Environmental Laws and Oil Spills

The legal landscape is a very different place for victims of the 2010 BP Deepwater Horizon Gulf of Mexico oil spill than it was for the victims of the 1989 Exxon Valdez spill. The Exxon Valdez accident which, at least until now, has often been regarded as the worst oil spill in American history encouraged the United States government to make significant legal changes to help victims of future oil spills.
The Oil Pollution Act of 1990
Just one year after the Exxon Valdez catastrophe, the United State Congress passed the Oil Pollution Act of 1990 to deal with future oil spill accidents. Specifically, the law was enacted to impose penalties, to prevent future oil spills and to aid in the clean up if an oil spill should occur. Some of the highlights of the law include:
  • Funding the Oil Spill Liability Trust Fund.   While the Oil Spill Liability Trust Fund was actually established in 1986, three years before the Valdez accident, it was not funded prior to the Valdez tragedy. The Energy Policy Act of 2005 allowed the funds in the trust fund to be raised to $2.7 billion dollars. The amount that can be used on any one accident is currently $1 billion.
  • Required Companies to Create Spill Scenario Plans Before Drilling for Oil. These plans must be created for the worst case scenario and include specific training of the people responsible for implementing the plan and testing of the equipment that would be used. The plans must be approved by the Environmental Protection Agenc, and the U.S. Coast Guard.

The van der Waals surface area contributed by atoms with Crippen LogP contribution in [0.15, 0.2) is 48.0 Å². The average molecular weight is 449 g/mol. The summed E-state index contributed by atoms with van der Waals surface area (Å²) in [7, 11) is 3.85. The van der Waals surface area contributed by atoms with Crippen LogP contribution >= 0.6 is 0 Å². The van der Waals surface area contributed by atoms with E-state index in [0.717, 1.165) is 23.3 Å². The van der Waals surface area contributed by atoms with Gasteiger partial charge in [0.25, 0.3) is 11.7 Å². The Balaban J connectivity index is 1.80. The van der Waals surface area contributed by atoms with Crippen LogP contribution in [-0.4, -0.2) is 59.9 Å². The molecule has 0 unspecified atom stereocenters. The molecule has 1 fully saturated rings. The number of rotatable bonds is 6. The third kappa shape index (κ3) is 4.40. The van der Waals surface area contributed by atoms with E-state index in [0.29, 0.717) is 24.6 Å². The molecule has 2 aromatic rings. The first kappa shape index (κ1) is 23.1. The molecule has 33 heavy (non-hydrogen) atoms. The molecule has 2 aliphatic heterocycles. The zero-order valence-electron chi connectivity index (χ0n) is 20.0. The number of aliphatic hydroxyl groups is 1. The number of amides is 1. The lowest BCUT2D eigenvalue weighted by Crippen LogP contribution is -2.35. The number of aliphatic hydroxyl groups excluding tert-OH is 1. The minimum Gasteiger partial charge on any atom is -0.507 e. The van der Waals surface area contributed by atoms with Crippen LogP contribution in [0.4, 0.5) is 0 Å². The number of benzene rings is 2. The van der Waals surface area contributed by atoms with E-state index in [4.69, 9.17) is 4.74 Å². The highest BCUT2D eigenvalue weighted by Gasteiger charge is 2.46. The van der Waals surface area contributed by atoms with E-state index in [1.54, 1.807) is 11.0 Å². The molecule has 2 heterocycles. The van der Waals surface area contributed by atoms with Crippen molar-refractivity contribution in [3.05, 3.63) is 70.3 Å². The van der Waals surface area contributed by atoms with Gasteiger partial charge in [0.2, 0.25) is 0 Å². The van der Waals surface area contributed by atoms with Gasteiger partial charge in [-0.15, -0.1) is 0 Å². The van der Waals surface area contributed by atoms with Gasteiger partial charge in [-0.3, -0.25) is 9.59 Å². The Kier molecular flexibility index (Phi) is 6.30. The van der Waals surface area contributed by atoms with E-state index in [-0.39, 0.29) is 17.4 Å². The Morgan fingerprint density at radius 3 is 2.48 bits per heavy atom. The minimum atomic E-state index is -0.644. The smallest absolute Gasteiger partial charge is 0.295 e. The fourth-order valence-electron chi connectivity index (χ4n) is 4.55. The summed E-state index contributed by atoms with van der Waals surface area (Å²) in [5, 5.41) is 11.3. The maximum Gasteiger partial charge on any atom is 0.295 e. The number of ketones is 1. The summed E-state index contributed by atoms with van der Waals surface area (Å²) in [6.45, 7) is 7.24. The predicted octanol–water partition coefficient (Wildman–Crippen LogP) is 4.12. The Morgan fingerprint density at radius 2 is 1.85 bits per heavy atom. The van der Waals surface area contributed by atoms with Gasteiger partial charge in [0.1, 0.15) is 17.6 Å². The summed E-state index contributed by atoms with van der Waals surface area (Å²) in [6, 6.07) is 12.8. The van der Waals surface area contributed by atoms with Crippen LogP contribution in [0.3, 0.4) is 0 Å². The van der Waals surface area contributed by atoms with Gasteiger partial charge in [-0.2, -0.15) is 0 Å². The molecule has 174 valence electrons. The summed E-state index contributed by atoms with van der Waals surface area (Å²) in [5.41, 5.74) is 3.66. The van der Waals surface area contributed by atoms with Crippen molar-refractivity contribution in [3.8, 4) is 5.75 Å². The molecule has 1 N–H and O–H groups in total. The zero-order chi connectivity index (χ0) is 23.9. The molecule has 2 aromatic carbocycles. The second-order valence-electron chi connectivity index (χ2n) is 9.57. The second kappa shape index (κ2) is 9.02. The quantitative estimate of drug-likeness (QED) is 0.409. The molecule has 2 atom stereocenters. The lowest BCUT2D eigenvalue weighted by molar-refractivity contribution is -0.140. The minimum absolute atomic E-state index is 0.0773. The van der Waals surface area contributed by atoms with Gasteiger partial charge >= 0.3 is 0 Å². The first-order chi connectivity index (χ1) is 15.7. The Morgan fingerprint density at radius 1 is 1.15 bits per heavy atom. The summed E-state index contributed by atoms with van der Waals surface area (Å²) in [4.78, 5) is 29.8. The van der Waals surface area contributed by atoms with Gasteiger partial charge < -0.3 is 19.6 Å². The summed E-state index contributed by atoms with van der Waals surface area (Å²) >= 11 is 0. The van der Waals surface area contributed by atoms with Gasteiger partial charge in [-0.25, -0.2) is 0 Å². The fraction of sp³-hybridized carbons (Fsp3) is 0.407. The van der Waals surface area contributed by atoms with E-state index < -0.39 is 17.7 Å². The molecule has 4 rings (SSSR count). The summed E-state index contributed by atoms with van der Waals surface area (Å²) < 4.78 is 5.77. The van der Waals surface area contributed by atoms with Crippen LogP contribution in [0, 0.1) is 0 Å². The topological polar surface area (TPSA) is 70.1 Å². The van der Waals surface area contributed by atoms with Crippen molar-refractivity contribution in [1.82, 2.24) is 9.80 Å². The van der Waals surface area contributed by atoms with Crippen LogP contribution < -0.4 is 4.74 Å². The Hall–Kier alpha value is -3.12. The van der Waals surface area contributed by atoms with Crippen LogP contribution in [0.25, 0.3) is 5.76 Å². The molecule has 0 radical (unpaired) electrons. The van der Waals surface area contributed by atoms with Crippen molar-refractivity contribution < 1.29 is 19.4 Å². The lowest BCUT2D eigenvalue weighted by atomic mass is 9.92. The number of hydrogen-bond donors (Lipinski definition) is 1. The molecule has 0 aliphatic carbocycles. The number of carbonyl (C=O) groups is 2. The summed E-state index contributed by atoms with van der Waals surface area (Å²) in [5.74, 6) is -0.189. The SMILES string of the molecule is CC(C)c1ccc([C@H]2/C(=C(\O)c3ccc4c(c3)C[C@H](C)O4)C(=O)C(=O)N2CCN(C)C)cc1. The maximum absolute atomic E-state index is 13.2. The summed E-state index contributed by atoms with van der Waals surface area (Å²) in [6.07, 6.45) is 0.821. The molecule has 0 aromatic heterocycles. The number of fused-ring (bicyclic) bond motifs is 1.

• New Tankers Must be Built With Double Hulls. This provides an extra layer of protection in a crash. Single hull tankers are scheduled to be phased out by 2010.
  • Responsibility for the Oil Spiller was Extended. The responsibility now includes all costs incurred not only by the federal government but also by local and state governments that incur cleanup costs related to the spill.
  • Federal Trustees are Charged with Assessing Damages to Natural Resources. This includes not only water but also wildlife and other natural resources.
  • Formulation of Area Contingency Plans. This is required only for certain high risk areas.
  • Enhanced Penalties for Oil Spillers. Penalties are designed not only to punish the company responsible for the spill but also to deter others from risky behavior that could result in a dangerous and disruptive oil spill that harms the environment and the economic interests of many people and businesses.
States Laws Not Affected
Many times when a federal law is passed, it is preempts or prohibits state action on the same case. However, the Oil Pollution Act expressly allows states to maintain their own laws regarding oil spill claims and clean ups.
Thus, if you have been the victim of an oil spill then you may have the right to recover damages both under the federal Oil Pollution Act of 1990 and pursuant to state laws in the jurisdiction where the accident occurred.

The information on this page is meant to provide a general overview of the law. The laws in your state and/or city may deviate significantly from those described here. If you have specific questions related to your situation you should speak with a local attorney.

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